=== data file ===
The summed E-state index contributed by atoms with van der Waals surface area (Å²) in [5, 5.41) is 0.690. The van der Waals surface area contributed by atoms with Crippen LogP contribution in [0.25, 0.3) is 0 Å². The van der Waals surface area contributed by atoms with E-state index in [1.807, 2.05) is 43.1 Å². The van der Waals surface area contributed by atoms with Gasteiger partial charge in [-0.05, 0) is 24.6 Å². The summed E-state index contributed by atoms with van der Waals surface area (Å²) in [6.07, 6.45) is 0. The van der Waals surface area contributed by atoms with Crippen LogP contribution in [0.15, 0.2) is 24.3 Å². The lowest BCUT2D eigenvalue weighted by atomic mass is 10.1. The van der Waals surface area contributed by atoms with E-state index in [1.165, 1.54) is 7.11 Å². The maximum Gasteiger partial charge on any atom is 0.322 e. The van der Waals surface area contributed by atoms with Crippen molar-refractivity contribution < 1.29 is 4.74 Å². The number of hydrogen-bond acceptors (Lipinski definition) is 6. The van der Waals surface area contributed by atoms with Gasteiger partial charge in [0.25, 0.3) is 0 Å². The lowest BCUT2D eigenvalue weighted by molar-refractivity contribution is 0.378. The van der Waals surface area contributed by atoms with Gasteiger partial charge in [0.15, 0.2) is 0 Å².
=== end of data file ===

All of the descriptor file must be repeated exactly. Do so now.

The summed E-state index contributed by atoms with van der Waals surface area (Å²) in [5, 5.41) is 0.690. The van der Waals surface area contributed by atoms with Crippen LogP contribution in [0.25, 0.3) is 0 Å². The van der Waals surface area contributed by atoms with E-state index in [1.807, 2.05) is 43.1 Å². The van der Waals surface area contributed by atoms with Gasteiger partial charge in [-0.05, 0) is 24.6 Å². The summed E-state index contributed by atoms with van der Waals surface area (Å²) in [6.07, 6.45) is 0. The van der Waals surface area contributed by atoms with Crippen LogP contribution in [0.15, 0.2) is 24.3 Å². The lowest BCUT2D eigenvalue weighted by atomic mass is 10.1. The van der Waals surface area contributed by atoms with E-state index in [1.165, 1.54) is 7.11 Å². The maximum Gasteiger partial charge on any atom is 0.322 e. The van der Waals surface area contributed by atoms with Crippen molar-refractivity contribution < 1.29 is 4.74 Å². The number of hydrogen-bond acceptors (Lipinski definition) is 6. The van der Waals surface area contributed by atoms with Gasteiger partial charge in [0.25, 0.3) is 0 Å². The lowest BCUT2D eigenvalue weighted by molar-refractivity contribution is 0.378. The van der Waals surface area contributed by atoms with Gasteiger partial charge in [0.15, 0.2) is 0 Å².